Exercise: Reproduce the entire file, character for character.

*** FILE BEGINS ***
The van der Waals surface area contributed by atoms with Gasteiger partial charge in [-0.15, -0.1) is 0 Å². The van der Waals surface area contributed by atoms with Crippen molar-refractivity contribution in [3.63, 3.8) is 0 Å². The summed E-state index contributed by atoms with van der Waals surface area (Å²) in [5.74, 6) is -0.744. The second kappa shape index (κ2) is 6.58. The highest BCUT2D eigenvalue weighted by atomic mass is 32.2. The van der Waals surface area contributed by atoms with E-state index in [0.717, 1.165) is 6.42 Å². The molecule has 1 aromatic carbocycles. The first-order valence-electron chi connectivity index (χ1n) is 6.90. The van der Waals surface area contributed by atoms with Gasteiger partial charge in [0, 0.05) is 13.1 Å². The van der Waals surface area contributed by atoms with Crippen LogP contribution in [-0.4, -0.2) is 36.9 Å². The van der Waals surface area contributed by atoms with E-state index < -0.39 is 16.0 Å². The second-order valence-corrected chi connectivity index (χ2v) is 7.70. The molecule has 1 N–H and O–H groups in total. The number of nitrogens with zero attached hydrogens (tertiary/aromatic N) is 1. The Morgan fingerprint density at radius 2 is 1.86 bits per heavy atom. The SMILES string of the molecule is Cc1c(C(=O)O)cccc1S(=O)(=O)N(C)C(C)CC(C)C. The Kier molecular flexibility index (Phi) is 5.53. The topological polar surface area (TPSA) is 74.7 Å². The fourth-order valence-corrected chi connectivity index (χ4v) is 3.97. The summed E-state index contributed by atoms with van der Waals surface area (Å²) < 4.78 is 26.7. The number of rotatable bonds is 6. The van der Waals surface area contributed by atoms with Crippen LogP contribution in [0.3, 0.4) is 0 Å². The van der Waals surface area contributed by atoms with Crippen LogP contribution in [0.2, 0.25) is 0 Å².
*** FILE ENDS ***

The van der Waals surface area contributed by atoms with Gasteiger partial charge in [-0.15, -0.1) is 0 Å². The van der Waals surface area contributed by atoms with Crippen molar-refractivity contribution in [3.63, 3.8) is 0 Å². The summed E-state index contributed by atoms with van der Waals surface area (Å²) in [5.74, 6) is -0.744. The second kappa shape index (κ2) is 6.58. The highest BCUT2D eigenvalue weighted by atomic mass is 32.2. The van der Waals surface area contributed by atoms with E-state index in [0.717, 1.165) is 6.42 Å². The molecule has 1 aromatic carbocycles. The first-order valence-electron chi connectivity index (χ1n) is 6.90. The van der Waals surface area contributed by atoms with Gasteiger partial charge in [0, 0.05) is 13.1 Å². The van der Waals surface area contributed by atoms with Crippen LogP contribution in [-0.4, -0.2) is 36.9 Å². The van der Waals surface area contributed by atoms with E-state index < -0.39 is 16.0 Å². The second-order valence-corrected chi connectivity index (χ2v) is 7.70. The molecule has 1 N–H and O–H groups in total. The number of nitrogens with zero attached hydrogens (tertiary/aromatic N) is 1. The Morgan fingerprint density at radius 2 is 1.86 bits per heavy atom. The SMILES string of the molecule is Cc1c(C(=O)O)cccc1S(=O)(=O)N(C)C(C)CC(C)C. The Kier molecular flexibility index (Phi) is 5.53. The topological polar surface area (TPSA) is 74.7 Å². The fourth-order valence-corrected chi connectivity index (χ4v) is 3.97. The summed E-state index contributed by atoms with van der Waals surface area (Å²) < 4.78 is 26.7. The number of rotatable bonds is 6. The van der Waals surface area contributed by atoms with Crippen LogP contribution in [0.3, 0.4) is 0 Å². The van der Waals surface area contributed by atoms with Crippen LogP contribution in [0.2, 0.25) is 0 Å².